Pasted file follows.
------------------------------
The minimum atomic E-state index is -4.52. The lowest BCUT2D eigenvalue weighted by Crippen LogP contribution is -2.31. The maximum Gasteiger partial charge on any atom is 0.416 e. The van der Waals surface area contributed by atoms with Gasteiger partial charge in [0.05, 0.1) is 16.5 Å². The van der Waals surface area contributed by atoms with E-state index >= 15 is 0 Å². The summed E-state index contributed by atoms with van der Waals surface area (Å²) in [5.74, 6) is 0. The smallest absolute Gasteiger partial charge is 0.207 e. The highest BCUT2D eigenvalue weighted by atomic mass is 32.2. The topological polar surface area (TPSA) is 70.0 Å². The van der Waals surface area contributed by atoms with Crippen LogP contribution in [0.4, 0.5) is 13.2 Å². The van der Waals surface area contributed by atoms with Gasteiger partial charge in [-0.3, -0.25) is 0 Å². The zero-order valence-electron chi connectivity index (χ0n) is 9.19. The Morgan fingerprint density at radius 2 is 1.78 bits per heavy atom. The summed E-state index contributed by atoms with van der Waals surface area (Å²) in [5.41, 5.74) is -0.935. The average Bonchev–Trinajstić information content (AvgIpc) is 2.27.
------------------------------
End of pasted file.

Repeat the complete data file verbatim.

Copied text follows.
The minimum atomic E-state index is -4.52. The lowest BCUT2D eigenvalue weighted by Crippen LogP contribution is -2.31. The maximum Gasteiger partial charge on any atom is 0.416 e. The van der Waals surface area contributed by atoms with Gasteiger partial charge in [0.05, 0.1) is 16.5 Å². The van der Waals surface area contributed by atoms with E-state index >= 15 is 0 Å². The summed E-state index contributed by atoms with van der Waals surface area (Å²) in [5.74, 6) is 0. The smallest absolute Gasteiger partial charge is 0.207 e. The highest BCUT2D eigenvalue weighted by atomic mass is 32.2. The topological polar surface area (TPSA) is 70.0 Å². The van der Waals surface area contributed by atoms with Crippen LogP contribution in [0.4, 0.5) is 13.2 Å². The van der Waals surface area contributed by atoms with Gasteiger partial charge in [-0.3, -0.25) is 0 Å². The zero-order valence-electron chi connectivity index (χ0n) is 9.19. The Morgan fingerprint density at radius 2 is 1.78 bits per heavy atom. The summed E-state index contributed by atoms with van der Waals surface area (Å²) in [5.41, 5.74) is -0.935. The average Bonchev–Trinajstić information content (AvgIpc) is 2.27.